Research

Chromosomal Variants Amongst XXY (Klinefelter Syndrome)

A. Frühmesser D. Kotzot
Division for Human Genetics, Department for Medical Genetics, Molecular and Clinical Pharmacology, Innsbruck Medical University, Innsbruck , Austria

Klinefelter syndrome (XXY) describes the phenotype of the most common sex chromosome abnormality in humans and occurs in one of every 600 newborn males. The typical symptoms are a tall stature, narrow shoulders, broad hips,sparse body hair,gynecomastia, small testes, absent spermatogenesis, normal to moderately reduced Leydig cell function, increased secretion of follicle-stimulating hormone, androgen deficiency, and normal to slightly decreased verbal intelligence.

Is the prevalence of Klinefelter syndrome increasing?

Joan K Morris, Eva Alberman, Claire Scott and Patricia Jacobs

The birth prevalence of sex chromosome trisomies (SCT), that is individuals with an XYY, XXY or XXX sex chromosome constitution, is traditionally based on six surveys of unselected newborns carried out in the 1960s and early 1970s. All three SCTs had a prevalence of 1 in 1000 same-sex births. We re-examined these prevalences based on additional cytogenetic studies of newborn surveys, spontaneous abortions, perinatal deaths and prenatal diagnoses.

Recent Advances in Managing and Understanding Klinefelter Syndrome

As a genetic condition that affects 1 in 600 live male births, KS is being seen commonly enough that it is important for practitioners to understand the wide spectrum of issues and the multidisciplinary approach that is required to appropriately treat these patients.It is also essential to take note of distinct features that are known to be associated with KS, as this allows providers the opportunity to recognize undiagnosed cases. Along these lines, there is increasing momentum in genomic studies that are beginning to shed light on the differential gene expression that may explain the KS phenotypes and the variability within.

Mortality in Patients with Klinefelter Syndrome in Britain: A Cohort Study

47XXY also known as Klinefelter’s Syndrome is a numerical chromosome variation, characterised by the presence of one or more extra X chromosomes. It occurs in about 1.5 per 1000 of the male population. The clinical syndrome was initially described in 1942, and the chromosome constitution was discovered in 1959.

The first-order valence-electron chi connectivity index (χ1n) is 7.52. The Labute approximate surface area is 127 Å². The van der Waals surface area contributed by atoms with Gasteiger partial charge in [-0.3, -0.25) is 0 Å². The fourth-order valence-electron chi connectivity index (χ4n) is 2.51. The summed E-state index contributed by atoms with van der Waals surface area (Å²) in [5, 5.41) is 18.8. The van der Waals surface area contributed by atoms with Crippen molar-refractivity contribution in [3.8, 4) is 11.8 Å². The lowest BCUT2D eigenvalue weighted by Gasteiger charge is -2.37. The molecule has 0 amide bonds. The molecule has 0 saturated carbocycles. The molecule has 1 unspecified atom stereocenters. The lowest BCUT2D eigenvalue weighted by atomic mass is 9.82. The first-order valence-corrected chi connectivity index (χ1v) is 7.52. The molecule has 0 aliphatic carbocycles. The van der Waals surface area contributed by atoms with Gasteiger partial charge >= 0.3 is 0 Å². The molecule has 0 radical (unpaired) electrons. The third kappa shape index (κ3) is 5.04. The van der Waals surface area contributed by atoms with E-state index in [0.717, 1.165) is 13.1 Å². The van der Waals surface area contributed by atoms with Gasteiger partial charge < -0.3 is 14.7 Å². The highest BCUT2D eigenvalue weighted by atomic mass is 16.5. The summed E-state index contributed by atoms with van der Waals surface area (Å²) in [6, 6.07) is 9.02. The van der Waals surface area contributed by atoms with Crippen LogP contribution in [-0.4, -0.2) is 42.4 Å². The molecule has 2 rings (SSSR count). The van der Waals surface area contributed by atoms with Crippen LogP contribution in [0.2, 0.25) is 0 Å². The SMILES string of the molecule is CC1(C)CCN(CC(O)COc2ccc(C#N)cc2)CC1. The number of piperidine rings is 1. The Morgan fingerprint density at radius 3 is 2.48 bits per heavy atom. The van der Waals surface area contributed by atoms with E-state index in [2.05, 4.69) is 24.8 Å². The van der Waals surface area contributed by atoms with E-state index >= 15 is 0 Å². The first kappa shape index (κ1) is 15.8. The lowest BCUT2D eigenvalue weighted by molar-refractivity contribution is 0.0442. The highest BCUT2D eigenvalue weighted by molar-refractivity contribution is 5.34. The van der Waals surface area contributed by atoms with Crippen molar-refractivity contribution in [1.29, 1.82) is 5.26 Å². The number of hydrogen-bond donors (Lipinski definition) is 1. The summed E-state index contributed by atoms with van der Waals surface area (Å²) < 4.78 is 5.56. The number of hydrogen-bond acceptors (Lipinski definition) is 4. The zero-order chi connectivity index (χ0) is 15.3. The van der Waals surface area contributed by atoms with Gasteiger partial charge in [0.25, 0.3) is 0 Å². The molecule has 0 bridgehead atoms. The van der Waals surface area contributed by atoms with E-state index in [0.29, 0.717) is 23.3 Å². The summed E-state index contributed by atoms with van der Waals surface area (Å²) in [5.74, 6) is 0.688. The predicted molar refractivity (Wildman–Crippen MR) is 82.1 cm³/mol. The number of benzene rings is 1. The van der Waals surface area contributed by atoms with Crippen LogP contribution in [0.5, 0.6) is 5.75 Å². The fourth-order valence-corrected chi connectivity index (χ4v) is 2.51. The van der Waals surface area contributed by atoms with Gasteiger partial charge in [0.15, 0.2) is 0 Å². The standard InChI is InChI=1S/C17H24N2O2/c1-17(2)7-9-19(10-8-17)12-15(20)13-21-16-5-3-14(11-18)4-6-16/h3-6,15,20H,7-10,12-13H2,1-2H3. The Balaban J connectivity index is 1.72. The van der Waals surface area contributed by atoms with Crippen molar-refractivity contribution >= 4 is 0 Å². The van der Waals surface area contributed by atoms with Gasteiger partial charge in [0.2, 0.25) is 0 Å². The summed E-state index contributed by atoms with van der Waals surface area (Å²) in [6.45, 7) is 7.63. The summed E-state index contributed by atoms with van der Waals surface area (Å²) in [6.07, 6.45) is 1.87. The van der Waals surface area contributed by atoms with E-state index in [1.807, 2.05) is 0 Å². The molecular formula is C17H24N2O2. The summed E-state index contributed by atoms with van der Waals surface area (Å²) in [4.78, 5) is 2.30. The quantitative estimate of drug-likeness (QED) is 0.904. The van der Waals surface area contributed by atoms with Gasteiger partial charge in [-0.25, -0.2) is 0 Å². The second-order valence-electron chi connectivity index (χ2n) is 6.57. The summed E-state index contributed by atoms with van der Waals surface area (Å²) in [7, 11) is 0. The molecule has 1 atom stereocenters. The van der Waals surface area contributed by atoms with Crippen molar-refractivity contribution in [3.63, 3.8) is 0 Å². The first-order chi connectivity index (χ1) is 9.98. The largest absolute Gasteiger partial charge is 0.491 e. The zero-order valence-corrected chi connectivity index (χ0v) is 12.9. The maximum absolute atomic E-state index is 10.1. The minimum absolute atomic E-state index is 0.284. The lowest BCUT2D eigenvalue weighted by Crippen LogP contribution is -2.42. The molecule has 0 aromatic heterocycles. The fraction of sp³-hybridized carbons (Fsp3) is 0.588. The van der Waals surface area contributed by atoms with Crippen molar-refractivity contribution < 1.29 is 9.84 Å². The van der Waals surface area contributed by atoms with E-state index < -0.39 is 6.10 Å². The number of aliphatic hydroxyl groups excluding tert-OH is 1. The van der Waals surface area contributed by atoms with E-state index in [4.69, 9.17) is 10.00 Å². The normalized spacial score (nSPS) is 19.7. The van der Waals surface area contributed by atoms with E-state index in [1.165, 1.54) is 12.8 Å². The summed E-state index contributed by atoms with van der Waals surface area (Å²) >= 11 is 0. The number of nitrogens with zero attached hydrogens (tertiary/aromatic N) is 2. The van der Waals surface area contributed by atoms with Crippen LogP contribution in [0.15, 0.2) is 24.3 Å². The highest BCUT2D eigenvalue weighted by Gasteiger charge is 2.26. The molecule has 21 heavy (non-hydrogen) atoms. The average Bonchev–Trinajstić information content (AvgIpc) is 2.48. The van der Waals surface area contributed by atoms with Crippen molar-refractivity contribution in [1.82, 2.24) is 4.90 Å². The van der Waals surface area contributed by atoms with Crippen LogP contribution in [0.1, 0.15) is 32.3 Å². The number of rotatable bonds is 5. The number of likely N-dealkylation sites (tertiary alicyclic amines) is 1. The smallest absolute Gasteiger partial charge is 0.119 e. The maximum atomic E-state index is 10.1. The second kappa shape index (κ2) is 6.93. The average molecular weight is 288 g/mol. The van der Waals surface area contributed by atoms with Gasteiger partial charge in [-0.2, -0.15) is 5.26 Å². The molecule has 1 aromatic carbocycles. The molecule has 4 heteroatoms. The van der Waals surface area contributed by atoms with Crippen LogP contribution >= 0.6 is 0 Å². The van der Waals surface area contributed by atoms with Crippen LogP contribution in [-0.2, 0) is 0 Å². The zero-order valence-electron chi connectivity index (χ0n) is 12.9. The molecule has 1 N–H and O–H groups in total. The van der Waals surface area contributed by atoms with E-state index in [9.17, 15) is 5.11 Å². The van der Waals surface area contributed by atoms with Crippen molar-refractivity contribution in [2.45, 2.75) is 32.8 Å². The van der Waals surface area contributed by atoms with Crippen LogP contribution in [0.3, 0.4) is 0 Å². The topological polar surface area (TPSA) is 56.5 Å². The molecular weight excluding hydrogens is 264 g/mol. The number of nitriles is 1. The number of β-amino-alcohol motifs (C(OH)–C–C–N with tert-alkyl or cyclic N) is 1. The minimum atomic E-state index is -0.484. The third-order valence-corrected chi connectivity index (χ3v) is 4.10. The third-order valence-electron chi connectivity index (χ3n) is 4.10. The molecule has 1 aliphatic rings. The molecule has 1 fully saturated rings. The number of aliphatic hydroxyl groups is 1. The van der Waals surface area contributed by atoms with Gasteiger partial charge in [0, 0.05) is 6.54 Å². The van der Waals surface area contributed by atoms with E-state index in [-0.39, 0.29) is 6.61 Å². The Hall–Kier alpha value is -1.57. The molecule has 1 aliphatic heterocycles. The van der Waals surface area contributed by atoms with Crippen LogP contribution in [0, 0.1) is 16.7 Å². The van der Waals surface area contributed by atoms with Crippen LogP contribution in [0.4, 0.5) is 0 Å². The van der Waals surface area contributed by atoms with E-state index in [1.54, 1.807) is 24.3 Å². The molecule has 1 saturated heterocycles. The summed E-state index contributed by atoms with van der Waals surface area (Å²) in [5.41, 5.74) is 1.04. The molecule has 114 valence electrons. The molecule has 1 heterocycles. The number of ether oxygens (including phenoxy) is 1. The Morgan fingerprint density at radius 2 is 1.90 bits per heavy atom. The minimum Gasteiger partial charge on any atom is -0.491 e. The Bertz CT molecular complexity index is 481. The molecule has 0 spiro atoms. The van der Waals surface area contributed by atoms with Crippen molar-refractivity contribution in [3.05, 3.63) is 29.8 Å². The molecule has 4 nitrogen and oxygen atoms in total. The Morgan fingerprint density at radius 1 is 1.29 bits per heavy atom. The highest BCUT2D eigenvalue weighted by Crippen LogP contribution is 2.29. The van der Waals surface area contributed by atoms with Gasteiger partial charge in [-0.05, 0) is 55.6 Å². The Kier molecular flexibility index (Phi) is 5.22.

Guidance on the Assessment and Diagnosis of Intellectual Disabilities in Adulthood

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This document has been produced as guidance for clinical psychologists who are
frequently asked to assess whether or not an individual has an intellectual disability. It will also be of use to commissioners, colleagues in intellectual disability services and families and individuals who are seeking clarification on this issue.

Beyond the Literal Meaning of Words in Children Who Are XXY

Abstract: Literature on children with Klinefelter Syndrome (KS) points to general linguistic difficulties in both comprehension and production among other cognitive functions, and in the majority of cases, these coexist with an intellectual level within the norms. In these conditions, children having language delay generally engage in language therapy and are systematically monitored across ages.

What Is the Biologic Basis of Variations in Sexual Phenotype

The description of the human genome structure only 20 years ago has accelerated our ability to understand the genetic components of human sexuality and to assess their interaction with hormones in the establishment of phenotypic sex. The view that the world’s population can be separated into a clearly defined dyadic unit of male and female is defunct; not only clinical observations but molecular biology has established that sexual identity is on a continuum, with an enormous potential for variance.

The Role of Hypogonadism in Klinefelter Syndrome

At birth some KS boys may show signs of intrauterine hypogonadism such as micropenis or cryptorchism and although anecdotal, testosterone injections may alleviate this problem. Conflicting data regarding the surge in testosterone (mini-puberty) during the first 3 months has been published; demonstrating either low levels of testosterone,high-normal levels of testosterone or low-normal testosterone.